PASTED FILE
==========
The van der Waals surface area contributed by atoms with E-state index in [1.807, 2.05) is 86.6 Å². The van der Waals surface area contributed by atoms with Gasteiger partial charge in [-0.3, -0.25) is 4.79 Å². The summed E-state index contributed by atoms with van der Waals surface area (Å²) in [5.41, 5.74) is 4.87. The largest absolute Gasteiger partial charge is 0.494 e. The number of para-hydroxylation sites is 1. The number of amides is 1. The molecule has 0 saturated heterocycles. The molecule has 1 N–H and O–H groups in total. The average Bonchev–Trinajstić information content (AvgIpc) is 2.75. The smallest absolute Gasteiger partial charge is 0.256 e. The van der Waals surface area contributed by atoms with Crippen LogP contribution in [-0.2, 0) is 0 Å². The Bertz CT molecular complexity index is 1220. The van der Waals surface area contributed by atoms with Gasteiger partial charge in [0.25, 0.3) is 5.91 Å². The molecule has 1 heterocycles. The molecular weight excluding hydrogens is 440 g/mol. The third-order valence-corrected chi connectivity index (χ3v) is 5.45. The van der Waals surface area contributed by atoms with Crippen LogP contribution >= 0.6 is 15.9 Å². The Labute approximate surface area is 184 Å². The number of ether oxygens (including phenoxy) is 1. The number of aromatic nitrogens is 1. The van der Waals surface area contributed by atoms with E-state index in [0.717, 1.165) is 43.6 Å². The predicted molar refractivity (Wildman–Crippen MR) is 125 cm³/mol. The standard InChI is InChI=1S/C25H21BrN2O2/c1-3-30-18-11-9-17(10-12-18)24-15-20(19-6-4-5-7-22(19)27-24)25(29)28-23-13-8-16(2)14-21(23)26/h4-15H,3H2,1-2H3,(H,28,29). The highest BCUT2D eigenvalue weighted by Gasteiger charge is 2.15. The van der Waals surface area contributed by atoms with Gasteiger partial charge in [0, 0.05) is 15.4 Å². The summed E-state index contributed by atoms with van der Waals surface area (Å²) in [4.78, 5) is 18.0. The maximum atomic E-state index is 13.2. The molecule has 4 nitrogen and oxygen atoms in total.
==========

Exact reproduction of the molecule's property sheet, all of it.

The van der Waals surface area contributed by atoms with E-state index in [1.807, 2.05) is 86.6 Å². The van der Waals surface area contributed by atoms with Gasteiger partial charge in [-0.3, -0.25) is 4.79 Å². The summed E-state index contributed by atoms with van der Waals surface area (Å²) in [5.41, 5.74) is 4.87. The largest absolute Gasteiger partial charge is 0.494 e. The number of para-hydroxylation sites is 1. The number of amides is 1. The molecule has 0 saturated heterocycles. The molecule has 1 N–H and O–H groups in total. The average Bonchev–Trinajstić information content (AvgIpc) is 2.75. The smallest absolute Gasteiger partial charge is 0.256 e. The van der Waals surface area contributed by atoms with Crippen LogP contribution in [-0.2, 0) is 0 Å². The Bertz CT molecular complexity index is 1220. The van der Waals surface area contributed by atoms with Gasteiger partial charge in [0.25, 0.3) is 5.91 Å². The molecule has 1 heterocycles. The molecular weight excluding hydrogens is 440 g/mol. The third-order valence-corrected chi connectivity index (χ3v) is 5.45. The van der Waals surface area contributed by atoms with Crippen LogP contribution >= 0.6 is 15.9 Å². The Labute approximate surface area is 184 Å². The number of ether oxygens (including phenoxy) is 1. The number of aromatic nitrogens is 1. The van der Waals surface area contributed by atoms with E-state index in [0.717, 1.165) is 43.6 Å². The predicted molar refractivity (Wildman–Crippen MR) is 125 cm³/mol. The standard InChI is InChI=1S/C25H21BrN2O2/c1-3-30-18-11-9-17(10-12-18)24-15-20(19-6-4-5-7-22(19)27-24)25(29)28-23-13-8-16(2)14-21(23)26/h4-15H,3H2,1-2H3,(H,28,29). The highest BCUT2D eigenvalue weighted by Gasteiger charge is 2.15. The van der Waals surface area contributed by atoms with Gasteiger partial charge in [0, 0.05) is 15.4 Å². The summed E-state index contributed by atoms with van der Waals surface area (Å²) in [4.78, 5) is 18.0. The maximum atomic E-state index is 13.2. The molecule has 4 nitrogen and oxygen atoms in total.